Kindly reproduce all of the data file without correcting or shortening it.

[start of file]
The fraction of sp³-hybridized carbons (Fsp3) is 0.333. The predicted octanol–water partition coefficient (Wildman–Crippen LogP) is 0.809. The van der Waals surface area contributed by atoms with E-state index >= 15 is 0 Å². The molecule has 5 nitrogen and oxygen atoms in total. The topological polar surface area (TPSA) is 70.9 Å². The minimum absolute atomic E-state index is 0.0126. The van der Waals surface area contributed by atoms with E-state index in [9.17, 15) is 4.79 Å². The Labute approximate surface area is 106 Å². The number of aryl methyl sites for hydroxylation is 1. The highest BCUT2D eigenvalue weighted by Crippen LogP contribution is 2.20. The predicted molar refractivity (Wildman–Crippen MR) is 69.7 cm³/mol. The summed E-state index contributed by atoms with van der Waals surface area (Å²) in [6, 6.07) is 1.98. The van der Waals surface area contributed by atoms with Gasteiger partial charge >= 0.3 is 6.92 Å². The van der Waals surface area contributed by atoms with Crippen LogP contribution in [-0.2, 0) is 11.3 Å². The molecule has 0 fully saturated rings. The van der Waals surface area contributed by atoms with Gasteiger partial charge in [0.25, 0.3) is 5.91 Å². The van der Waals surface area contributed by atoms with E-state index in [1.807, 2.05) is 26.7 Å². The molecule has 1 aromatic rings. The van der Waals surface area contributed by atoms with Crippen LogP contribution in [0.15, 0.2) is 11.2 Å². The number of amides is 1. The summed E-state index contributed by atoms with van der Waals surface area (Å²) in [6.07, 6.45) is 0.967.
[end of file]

The fraction of sp³-hybridized carbons (Fsp3) is 0.333. The predicted octanol–water partition coefficient (Wildman–Crippen LogP) is 0.809. The van der Waals surface area contributed by atoms with E-state index >= 15 is 0 Å². The molecule has 5 nitrogen and oxygen atoms in total. The topological polar surface area (TPSA) is 70.9 Å². The minimum absolute atomic E-state index is 0.0126. The van der Waals surface area contributed by atoms with E-state index in [9.17, 15) is 4.79 Å². The Labute approximate surface area is 106 Å². The number of aryl methyl sites for hydroxylation is 1. The highest BCUT2D eigenvalue weighted by Crippen LogP contribution is 2.20. The predicted molar refractivity (Wildman–Crippen MR) is 69.7 cm³/mol. The summed E-state index contributed by atoms with van der Waals surface area (Å²) in [6, 6.07) is 1.98. The van der Waals surface area contributed by atoms with Gasteiger partial charge >= 0.3 is 6.92 Å². The van der Waals surface area contributed by atoms with Crippen LogP contribution in [-0.2, 0) is 11.3 Å². The molecule has 0 fully saturated rings. The van der Waals surface area contributed by atoms with Gasteiger partial charge in [0.25, 0.3) is 5.91 Å². The van der Waals surface area contributed by atoms with E-state index in [1.807, 2.05) is 26.7 Å². The molecule has 1 aromatic rings. The van der Waals surface area contributed by atoms with Crippen LogP contribution in [0.15, 0.2) is 11.2 Å². The number of amides is 1. The summed E-state index contributed by atoms with van der Waals surface area (Å²) in [6.07, 6.45) is 0.967.